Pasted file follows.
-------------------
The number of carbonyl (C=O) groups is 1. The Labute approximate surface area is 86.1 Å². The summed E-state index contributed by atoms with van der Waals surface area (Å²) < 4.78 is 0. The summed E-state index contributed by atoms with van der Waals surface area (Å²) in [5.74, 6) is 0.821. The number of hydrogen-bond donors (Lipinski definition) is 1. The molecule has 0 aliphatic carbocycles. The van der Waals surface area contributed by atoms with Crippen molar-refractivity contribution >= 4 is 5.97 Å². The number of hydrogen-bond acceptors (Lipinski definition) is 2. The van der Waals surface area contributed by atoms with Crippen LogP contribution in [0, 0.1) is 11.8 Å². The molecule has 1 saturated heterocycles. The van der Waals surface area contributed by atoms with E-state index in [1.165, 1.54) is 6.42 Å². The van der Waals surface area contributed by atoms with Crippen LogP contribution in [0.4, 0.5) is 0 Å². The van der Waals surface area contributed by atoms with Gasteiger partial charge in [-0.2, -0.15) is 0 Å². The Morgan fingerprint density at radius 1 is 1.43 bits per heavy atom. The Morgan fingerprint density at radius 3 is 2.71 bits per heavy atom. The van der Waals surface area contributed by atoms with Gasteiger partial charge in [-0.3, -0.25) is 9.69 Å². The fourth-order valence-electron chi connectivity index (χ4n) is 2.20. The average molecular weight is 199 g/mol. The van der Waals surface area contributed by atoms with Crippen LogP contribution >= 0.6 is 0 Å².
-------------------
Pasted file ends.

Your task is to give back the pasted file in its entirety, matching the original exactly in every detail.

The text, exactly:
The number of carbonyl (C=O) groups is 1. The Labute approximate surface area is 86.1 Å². The summed E-state index contributed by atoms with van der Waals surface area (Å²) < 4.78 is 0. The summed E-state index contributed by atoms with van der Waals surface area (Å²) in [5.74, 6) is 0.821. The number of hydrogen-bond donors (Lipinski definition) is 1. The molecule has 0 aliphatic carbocycles. The van der Waals surface area contributed by atoms with Crippen molar-refractivity contribution >= 4 is 5.97 Å². The number of hydrogen-bond acceptors (Lipinski definition) is 2. The van der Waals surface area contributed by atoms with Crippen LogP contribution in [0, 0.1) is 11.8 Å². The molecule has 1 saturated heterocycles. The van der Waals surface area contributed by atoms with E-state index in [1.165, 1.54) is 6.42 Å². The van der Waals surface area contributed by atoms with Crippen LogP contribution in [0.4, 0.5) is 0 Å². The van der Waals surface area contributed by atoms with Gasteiger partial charge in [-0.2, -0.15) is 0 Å². The Morgan fingerprint density at radius 1 is 1.43 bits per heavy atom. The Morgan fingerprint density at radius 3 is 2.71 bits per heavy atom. The van der Waals surface area contributed by atoms with Gasteiger partial charge in [-0.3, -0.25) is 9.69 Å². The fourth-order valence-electron chi connectivity index (χ4n) is 2.20. The average molecular weight is 199 g/mol. The van der Waals surface area contributed by atoms with Crippen LogP contribution >= 0.6 is 0 Å².